Diner Desserts

Overview

Wrap your hands around a cuppa joe, slip a quarter in the jukebox, and dig into a sweet, satisfying slice of Sky-High Lemon Meringue Pie or Chocolate Marble Cheesecake. With Diner Desserts, you don't have to hit the highway to indulge in the favorite desserts of America's roadside eateries. From a Really Rich Double-Chocolate Milk Shake to Creamy Tapioca Pudding and Sour Cream Blueberry Crumbcake, author Tish Boyle has assembled much more than a baker's dozen of scrumptious treats. These are the desserts that no ...
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Overview

Wrap your hands around a cuppa joe, slip a quarter in the jukebox, and dig into a sweet, satisfying slice of Sky-High Lemon Meringue Pie or Chocolate Marble Cheesecake. With Diner Desserts, you don't have to hit the highway to indulge in the favorite desserts of America's roadside eateries. From a Really Rich Double-Chocolate Milk Shake to Creamy Tapioca Pudding and Sour Cream Blueberry Crumbcake, author Tish Boyle has assembled much more than a baker's dozen of scrumptious treats. These are the desserts that no one turns down, ever. This book is a warm slice of nostalgic Americana, with wholesome, easy-to-follow recipes enhanced by black and white photographs of classic diners. Perfect for home cooks and diner aficionados alike, Diner Desserts is sure to remind you that a slice of homemade pie is always a real good way to start the day.
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Editorial Reviews

From Barnes & Noble
A Warm Slice of Nostalgic Americana

Wrap your hands around a cuppa joe, slip a quarter in the jukebox, and dig into a sweet, satisfying slice of Sky-High Lemon Meringue Pie or Chocolate Marble Cheesecake. With Diner Desserts, you don't have to hit the highway to indulge in the favorite desserts of America's roadside eateries. From a Really Rich Double-Chocolate Milk Shake to Creamy Tapioca Pudding and Sour Cream Blueberry Crumbcake, author Tish Boyle has assembled much more than a baker's dozen of scrumptious treats. These are the desserts that no one turns down, ever. This book is a warm slice of nostalgic Americana, with wholesome, easy-to-follow recipes enhanced by black and white photographs of classic diners. Perfect for home cooks and diner aficionados alike, Diner Desserts is sure to remind you that a slice of homemade pie is always a real good way to start the day.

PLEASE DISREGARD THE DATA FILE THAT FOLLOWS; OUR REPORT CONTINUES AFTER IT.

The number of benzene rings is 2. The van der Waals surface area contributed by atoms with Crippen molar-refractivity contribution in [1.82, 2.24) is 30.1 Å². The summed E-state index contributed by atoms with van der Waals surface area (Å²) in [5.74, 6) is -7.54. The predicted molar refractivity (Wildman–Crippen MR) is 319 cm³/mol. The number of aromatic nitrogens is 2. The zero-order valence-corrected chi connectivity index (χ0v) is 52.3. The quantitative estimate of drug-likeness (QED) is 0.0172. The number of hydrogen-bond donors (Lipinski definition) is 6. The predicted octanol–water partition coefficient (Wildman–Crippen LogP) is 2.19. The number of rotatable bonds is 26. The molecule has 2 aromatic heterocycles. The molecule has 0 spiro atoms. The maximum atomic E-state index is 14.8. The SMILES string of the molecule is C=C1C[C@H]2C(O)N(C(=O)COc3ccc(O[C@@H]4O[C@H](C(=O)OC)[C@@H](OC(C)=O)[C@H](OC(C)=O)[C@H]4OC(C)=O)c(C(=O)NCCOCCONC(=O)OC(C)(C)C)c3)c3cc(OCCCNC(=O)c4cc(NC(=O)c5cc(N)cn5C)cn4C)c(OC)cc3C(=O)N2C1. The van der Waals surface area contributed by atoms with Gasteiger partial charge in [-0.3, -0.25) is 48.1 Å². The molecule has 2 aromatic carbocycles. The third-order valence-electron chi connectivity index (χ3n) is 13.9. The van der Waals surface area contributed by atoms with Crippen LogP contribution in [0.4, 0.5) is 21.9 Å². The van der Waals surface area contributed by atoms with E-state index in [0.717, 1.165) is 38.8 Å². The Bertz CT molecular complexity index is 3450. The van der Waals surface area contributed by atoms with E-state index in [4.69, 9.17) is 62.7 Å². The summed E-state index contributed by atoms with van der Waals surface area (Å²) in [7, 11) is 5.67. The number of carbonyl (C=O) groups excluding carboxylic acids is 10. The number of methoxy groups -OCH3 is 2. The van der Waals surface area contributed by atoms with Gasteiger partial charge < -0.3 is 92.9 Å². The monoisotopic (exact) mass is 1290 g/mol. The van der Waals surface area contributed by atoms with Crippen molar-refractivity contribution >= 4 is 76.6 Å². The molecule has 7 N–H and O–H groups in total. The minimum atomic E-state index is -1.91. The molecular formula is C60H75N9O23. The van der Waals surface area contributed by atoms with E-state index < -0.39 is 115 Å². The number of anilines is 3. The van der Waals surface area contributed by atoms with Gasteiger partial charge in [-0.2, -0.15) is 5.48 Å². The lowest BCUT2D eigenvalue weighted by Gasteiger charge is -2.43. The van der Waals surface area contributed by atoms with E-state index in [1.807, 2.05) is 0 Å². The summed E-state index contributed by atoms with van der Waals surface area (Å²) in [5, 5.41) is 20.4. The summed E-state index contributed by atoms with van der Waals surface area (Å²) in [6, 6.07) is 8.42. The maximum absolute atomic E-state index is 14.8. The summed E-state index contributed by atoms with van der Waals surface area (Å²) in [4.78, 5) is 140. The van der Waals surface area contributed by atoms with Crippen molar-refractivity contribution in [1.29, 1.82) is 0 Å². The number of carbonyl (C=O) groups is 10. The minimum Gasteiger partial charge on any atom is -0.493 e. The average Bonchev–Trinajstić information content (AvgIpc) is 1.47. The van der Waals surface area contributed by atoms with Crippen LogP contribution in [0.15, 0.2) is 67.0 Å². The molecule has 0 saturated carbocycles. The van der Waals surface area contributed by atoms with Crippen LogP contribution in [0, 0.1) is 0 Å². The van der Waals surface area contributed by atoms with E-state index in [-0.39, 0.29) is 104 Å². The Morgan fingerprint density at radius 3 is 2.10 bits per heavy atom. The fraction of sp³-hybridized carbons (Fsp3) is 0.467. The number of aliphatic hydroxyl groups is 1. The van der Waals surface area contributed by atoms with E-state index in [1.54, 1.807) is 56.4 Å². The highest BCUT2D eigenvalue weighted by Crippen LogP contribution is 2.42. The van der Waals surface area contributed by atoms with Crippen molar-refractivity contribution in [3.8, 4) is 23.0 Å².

Eve with a Lid On

Tish Boyle, in her latest book, Diner Desserts, tells us that she has learned some of life's most important lessons in diners. I don't know if I've ever learned anything of substance in a diner, but I sure have had some of my greatest heart-to-heart talks over a cup of "Joe" and some "Eve with a lid on" (coffee and apple pie in diner parlance). Food editor of Chocolatier and Pastry Art & Design and author of numerous dessert books for pastry professionals—such as Grand Finales, A Neoclassical View of Plated Desserts, A Grand Finales: A Modernist View of Plated Desserts, and Chocolate Passion—Tish Boyle has, in her latest effort, taken us back to simpler days with a marvelous selection of home-cook accessible, memory-evoking desserts. Taking a bit of the atmosphere from the book, Tish and I had a great dessert heart-to-heart over "sinkers and suds" (doughnuts and coffee) in a New York City diner.

I asked Tish want prompted Diner Desserts, since she is most well-known for her books for professionals. "I have found that there is a whole generation that has missed out on home-spun desserts having been raised on confections made from mixes. I wanted to present to them the ideal of a diner dessert—unpretentious, well-made, richly flavored, and fresh. And, of course, a bit over-the-top with lots of cream, butter, chocolate, and farm-fresh fruit. What I have tried to do in Diner Desserts is capture the memory of what we think diner food was."

I noted that although many of today's diners look as warm and friendly as they have always looked, the food frequently isn't as welcoming and homemade tasting as I remember. In fact, I am always suckered in by those mile-high desserts that greet you in the entranceway of many diners, only to be miserably disappointed when I put the first forkful into my mouth. "For Diner Desserts, I didn't use current diner recipes. What I did was go back to the ideal in both taste and presentation—simple, great-tasting desserts made from real ingredients served in a warm, friendly atmosphere." Both Tish and I commiserated about how difficult it is to purchase a great home-style two-crust pie, layer cake, or simple pudding—even from the most highly recommended bakery. Tish said, "More and more home cooks are becoming home bakers. Not every day but once in awhile just so they can capture the memory of great homemade sweets. And, they really have to learn how to do this from cookbooks, because very few young cooks come from households where baking was an everyday (or even anytime) occurrence."